Senate kills effort to ban sobriety checkpoints on N.H. roads

Monitor staff
Published: 4/19/2018 7:31:19 PM

An effort to ban the use of sobriety checkpoints in New Hampshire died in the Senate on Thursday after a majority rallied behind the practice as a means to prevent auto fatalities.

In a 16-7 decision, the chamber voted down House Bill 1283, which would prohibit the use of the checkpoints by state police departments. Since 2003, those departments have used the technique to block off stretches of roads and briefly detain drivers to determine their sobriety.

Police departments have argued the stops, which can detain hundreds in a night, act as a powerful tool to combat drunken driving. But their use has long proved controversial, with some saying they’re ineffective and others raising constitutional issues of detaining drivers without cause.

Under present state law, the practice is banned unless departments obtain a Superior Court order; the times and location must be advertised in a newspaper in advance.

HB 1283 would have put an end to it. Adopted by voice vote in the House, it had entered the Senate with bipartisan support.

But on Thursday that momentum stalled. Speaking on the floor, Sen. Bill Gannon, R-Sandown, said the practice should be continued, and offered one word why. Three times.

“Deterrence, deterrence, deterrence,” he said.

The advertisement of the checkpoints – and the threat of expensive court proceedings – keeps would-be intoxicated drivers off the road, Gannon said. And the ability to arrest those who choose to drive through the checkpoints anyway is a potential lifesaver, he added.

“It’s a very small, small 30 seconds of your life,” he said of the stops. “I don’t mind 30 seconds if it saves one life.”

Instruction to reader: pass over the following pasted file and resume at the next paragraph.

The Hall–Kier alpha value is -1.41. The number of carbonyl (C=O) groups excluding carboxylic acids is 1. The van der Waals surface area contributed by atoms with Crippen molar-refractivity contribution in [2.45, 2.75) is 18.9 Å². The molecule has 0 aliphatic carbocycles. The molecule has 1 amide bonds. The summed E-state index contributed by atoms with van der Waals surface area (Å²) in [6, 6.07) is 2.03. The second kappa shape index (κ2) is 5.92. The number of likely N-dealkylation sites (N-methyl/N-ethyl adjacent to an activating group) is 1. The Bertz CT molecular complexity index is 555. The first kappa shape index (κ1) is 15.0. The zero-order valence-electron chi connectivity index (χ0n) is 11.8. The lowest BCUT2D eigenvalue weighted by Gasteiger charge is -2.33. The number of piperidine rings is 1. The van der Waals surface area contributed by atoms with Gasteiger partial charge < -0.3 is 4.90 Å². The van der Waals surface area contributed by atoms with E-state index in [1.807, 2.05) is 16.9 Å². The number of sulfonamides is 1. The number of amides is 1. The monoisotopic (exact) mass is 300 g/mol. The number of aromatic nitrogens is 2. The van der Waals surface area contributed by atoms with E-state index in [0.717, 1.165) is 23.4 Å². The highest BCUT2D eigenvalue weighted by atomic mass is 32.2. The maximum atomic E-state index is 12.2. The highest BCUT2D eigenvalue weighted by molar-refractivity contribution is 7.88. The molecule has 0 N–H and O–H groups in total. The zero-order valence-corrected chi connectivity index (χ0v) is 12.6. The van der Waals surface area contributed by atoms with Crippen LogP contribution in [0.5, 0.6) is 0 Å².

Sen. Sharon Carson, R-Londonderry, agreed, and argued that for police, the practice is more efficient than expanding road patrols and attempting to catch drunken drivers in the act – known as saturation. And the ability to concentrate the stops in high-traffic areas and at peak times in the evening helps both police and road users, she maintained.

“It might inconvenience you for a few moments, but isn’t that better than a random stop?” she said.

But opponents saw it differently. Many said the practice violates the Fourth Amendment, which prohibits unreasonable search and seizure. By stopping every car at a checkpoint without suspicion, drivers’ rights are being violated, critics said.

“This is a very simple bill,” said Sen. Harold French, R-Franklin. “Either you believe needing probable cause is a good protection for the citizens of this state, or you don’t.”

The Supreme Court has upheld the use of sobriety checkpoints, exempting them from Fourth Amendment prohibitions in a 1990 case in the name of public safety. But opponents in the Senate said the stops contravene the spirit of the Constitution.

And Sen. Andy Sanborn took aim at the claims of effectiveness. A review by the Monitor last year found that since 2006, fewer than 1 percent of drivers have been charged with driving while intoxicated. And of 61 people arrested in 2016 at checkpoints, only 29 were charged with DWI, the review found.

“The proof’s not in the pudding in this case,” Sanborn said. A better solution, he argued, would be to devote resources toward expanding patrols and other methods.

Carson allowed that the arrest rate might be small but said any amount can help. “Less than 1 percent were caught,” she said. “But how many lives were saved from that less than 1 percent?”

And she offered words of blunt advice to those who find the practice a violation.

“If you don’t want to be stopped, don’t go through that area.”

(Ethan DeWitt can be reached at, or on Twitter at @edewittNH.)

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